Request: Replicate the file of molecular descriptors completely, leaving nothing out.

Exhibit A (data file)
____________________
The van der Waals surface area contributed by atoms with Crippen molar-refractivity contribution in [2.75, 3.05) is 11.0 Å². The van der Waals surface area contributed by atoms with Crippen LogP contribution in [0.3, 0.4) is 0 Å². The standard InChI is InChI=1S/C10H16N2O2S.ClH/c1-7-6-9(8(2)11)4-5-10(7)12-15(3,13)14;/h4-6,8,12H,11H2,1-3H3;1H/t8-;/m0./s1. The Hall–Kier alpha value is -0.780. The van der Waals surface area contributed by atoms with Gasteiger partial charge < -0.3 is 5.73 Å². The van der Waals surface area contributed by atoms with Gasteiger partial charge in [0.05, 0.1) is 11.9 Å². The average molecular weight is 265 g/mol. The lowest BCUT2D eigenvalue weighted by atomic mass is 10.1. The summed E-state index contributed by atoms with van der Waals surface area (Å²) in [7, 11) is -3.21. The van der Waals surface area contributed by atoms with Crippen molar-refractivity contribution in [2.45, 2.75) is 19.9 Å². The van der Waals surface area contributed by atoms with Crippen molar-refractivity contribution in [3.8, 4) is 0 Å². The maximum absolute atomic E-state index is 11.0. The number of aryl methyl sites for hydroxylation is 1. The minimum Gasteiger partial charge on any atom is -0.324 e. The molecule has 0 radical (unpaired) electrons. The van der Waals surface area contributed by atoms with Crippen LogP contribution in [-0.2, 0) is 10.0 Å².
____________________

The van der Waals surface area contributed by atoms with Crippen molar-refractivity contribution in [2.75, 3.05) is 11.0 Å². The van der Waals surface area contributed by atoms with Crippen LogP contribution in [0.3, 0.4) is 0 Å². The standard InChI is InChI=1S/C10H16N2O2S.ClH/c1-7-6-9(8(2)11)4-5-10(7)12-15(3,13)14;/h4-6,8,12H,11H2,1-3H3;1H/t8-;/m0./s1. The Hall–Kier alpha value is -0.780. The van der Waals surface area contributed by atoms with Gasteiger partial charge < -0.3 is 5.73 Å². The van der Waals surface area contributed by atoms with Gasteiger partial charge in [0.05, 0.1) is 11.9 Å². The average molecular weight is 265 g/mol. The lowest BCUT2D eigenvalue weighted by atomic mass is 10.1. The summed E-state index contributed by atoms with van der Waals surface area (Å²) in [7, 11) is -3.21. The van der Waals surface area contributed by atoms with Crippen molar-refractivity contribution in [2.45, 2.75) is 19.9 Å². The van der Waals surface area contributed by atoms with Crippen molar-refractivity contribution in [3.8, 4) is 0 Å². The maximum absolute atomic E-state index is 11.0. The number of aryl methyl sites for hydroxylation is 1. The minimum Gasteiger partial charge on any atom is -0.324 e. The molecule has 0 radical (unpaired) electrons. The van der Waals surface area contributed by atoms with Crippen LogP contribution in [-0.2, 0) is 10.0 Å².